When I made the decision to relocate to my family home in North Carolina to focus on my writing and help raise my nephew I thought life would become a lot less complicated. I couldn’t have been more wrong. Being a full-time surrogate (and single) mother for an eleven year old boy is exhibit A of my internal struggles with masochism. I think I’m losing.
I guess the “White Savior Complex” doesn’t solely pertain to Hollywood or white people. After years of pleas from my nephew to either return to NC or move him to New England, I packed up my car and made the move with more arrogance than confidence that I could save him from his educational and behavioral woes and possibly even Forrest Gump my way into saving myself.
Two months later and I’m pooped. I’m glad I did it and I’d do it again but I’m in search of a word that doesn’t yet exist. Single mothers of attention deficit tweens need to band together to brainstorm and find the right word to describe the trauma of day-to-day living. Some days my voice reaches new registers. Some days 800 mg of ibuprofen doesn’t dull the throbbing behind my eyes. And it’s on those days that I find gratitude that I don’t keep liquor in the house because I’d drink without hesitation and probably land myself in the hospital.
And now for the cliché: it’s worth it. It really is. Sometimes I seriously think I’m about to stroke out. Sometimes I think he’s seriously upstairs in his room during time-outs plotting my demise. Sometimes I cry. But then he hops in the car after school and says he got into trouble with the principal and as troubling as that is I’m glad he told me. Something is working here. Or we visit a book store and he buys an age appropriate book for himself (with his own money!) without any nudging on my behalf. And I feel enough relief to get me through another week. He now wants to read. Thank God. Or he comes downstairs for one more hug and kiss goodnight. He is easy to love even when he’s being difficult.
The downside to being overwhelmed and exhausted other than just feeling and acting like blech 24/7 is that I don’t actually make time to do anything I need or want to do. If the true sign of a new mother is becoming completely selfless then I hope the signs of a mature mother are around the corner because I’m ready to phase out this “everything I do, I do for you” state of being. I love my nephew and I’m glad I am present for him both physically and emotionally but I need a life outside of long division, multiplication with decimals, vegetables at every meal, carpools and tween attitudes — especially because this can’t last forever. As mothers or caregivers we’re constantly reminded to treasure this time because it flies by. And it does. But that’s also exactly why I can’t entirely lose sight of my professional and personal interests. He will be leaving us.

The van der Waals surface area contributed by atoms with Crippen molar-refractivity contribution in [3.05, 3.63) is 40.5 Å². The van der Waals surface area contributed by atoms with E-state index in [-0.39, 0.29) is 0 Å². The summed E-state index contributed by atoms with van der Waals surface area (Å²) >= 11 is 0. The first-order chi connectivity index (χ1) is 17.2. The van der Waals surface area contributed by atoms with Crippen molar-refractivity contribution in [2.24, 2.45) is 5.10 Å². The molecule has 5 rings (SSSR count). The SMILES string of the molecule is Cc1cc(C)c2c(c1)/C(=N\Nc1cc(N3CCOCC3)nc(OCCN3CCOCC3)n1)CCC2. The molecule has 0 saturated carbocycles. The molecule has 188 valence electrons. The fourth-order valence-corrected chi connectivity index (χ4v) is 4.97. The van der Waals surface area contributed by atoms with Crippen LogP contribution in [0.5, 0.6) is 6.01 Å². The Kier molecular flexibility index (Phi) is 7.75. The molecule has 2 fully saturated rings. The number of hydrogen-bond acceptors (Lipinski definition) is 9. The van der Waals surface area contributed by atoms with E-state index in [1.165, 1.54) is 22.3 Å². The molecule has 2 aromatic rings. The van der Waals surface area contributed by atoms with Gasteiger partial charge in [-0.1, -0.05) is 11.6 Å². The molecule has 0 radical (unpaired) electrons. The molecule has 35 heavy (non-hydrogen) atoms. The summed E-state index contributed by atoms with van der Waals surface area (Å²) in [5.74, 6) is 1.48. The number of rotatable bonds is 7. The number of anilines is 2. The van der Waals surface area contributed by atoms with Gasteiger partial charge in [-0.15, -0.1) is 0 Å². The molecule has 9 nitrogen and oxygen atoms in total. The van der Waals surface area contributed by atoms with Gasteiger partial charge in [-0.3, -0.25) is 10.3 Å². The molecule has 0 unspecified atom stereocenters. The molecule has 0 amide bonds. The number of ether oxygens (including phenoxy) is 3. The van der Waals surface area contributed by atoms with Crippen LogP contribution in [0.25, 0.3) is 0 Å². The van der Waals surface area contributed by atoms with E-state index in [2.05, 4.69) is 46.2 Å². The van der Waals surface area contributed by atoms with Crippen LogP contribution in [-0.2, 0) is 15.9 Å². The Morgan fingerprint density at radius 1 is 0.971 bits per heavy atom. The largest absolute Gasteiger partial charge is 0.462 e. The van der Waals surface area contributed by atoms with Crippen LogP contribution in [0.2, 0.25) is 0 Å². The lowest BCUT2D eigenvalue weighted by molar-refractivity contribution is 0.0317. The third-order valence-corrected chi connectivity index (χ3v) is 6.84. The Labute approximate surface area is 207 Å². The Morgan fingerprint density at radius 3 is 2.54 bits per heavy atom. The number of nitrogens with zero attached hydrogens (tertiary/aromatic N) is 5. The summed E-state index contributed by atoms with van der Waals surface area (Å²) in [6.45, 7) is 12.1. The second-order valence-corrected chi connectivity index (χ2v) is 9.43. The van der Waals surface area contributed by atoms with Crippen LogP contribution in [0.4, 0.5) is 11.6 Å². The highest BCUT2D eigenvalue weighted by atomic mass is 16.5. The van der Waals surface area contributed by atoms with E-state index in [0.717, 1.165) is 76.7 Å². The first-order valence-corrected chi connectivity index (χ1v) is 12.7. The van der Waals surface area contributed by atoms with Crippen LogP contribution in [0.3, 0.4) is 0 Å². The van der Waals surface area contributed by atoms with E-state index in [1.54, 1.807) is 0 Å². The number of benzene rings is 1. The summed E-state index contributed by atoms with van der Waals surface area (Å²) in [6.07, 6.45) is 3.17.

It’s easier said than done because in the two months that I’ve been back I’ve published two blogs, both in the wee hours of the morning because it’s the only quiet time I can find completely uninterrupted by phone calls or snack requests or carpool lines or anything. God, I’m tired. So tired that I don’t even make time to sit and write but those days are over. I’m putting a cap on the amount of energy I expend on mothering in a single day and anything over that amounts yields an early bedtime without a shower, snack, teeth brushing, or our version of nightly prayers.
One of my friends suggested I join a parent support group. Another suggested a single mom meet up. Guess what my response is — I don’t have time. I have to talk to them about the trials and burdens and frustrations (and delights and surprises) of the daily traumas of being a single parent because I can’t afford a therapist and I don’t have time to make new friends with single parents. I don’t have time to maintain old friendships and whatever time I do invest is loaded with conversations about him. I make motherhood look bad, not just the emotionally taxing burden of it all, but the fact I can’t take a phone call without yelling or directing or reminding or fielding questions makes it look like stuff for the birds.
He monopolizes all of my time. Wait, let me rephrase that. He used to monopolize all of my time but after today I’m calling a moratorium on selflessness. Yesterday I slept in twenty-five minutes to 7:45, dropped him off at school by 9:00 after a morning bout of sickness, spent the drive to the grocery store on my cell setting up his appointments, shopped and restocked the kitchen for the rest of the morning and did not sit down to eat lunch until 12:25. I’d been awake for almost five hours and hadn’t given my body a minimal amount of care. Technically, I would have foregone lunch for a nap but I noticed one of the eggs cracked in transport and I couldn’t fathom just throwing it out. Whatever future outcomes I hope to produce with good parenting, I know one of them is modeling a healthy balance of responsibility to self and others.
12:25. No water. No food. I hadn’t checked my email or read the news or read my Google Reader. I hadn’t blogged. I hadn’t written anything in days. I hadn’t edited anything in months. I have cover letters to write and phone calls to make and a life outside of my nephew and if he is to have any sense of relationship boundaries, I have to do a better job. I looked at the clock and wondered where the morning went. I looked at the clock and wondered where the summer went. I looked at the clock and knew the scenario would easily repeat itself if I didn’t make the conscious decision to take care of my needs as much as I tend to his. A year from now I hope to look back and say that I reclaimed my life and balanced motherhood with everything else.
- How To Be A Single Parent (violetkim.com)
- [link] Myths about single mothers: What bloggers and pundits are getting wrong about them (slendermeans.wordpress.com)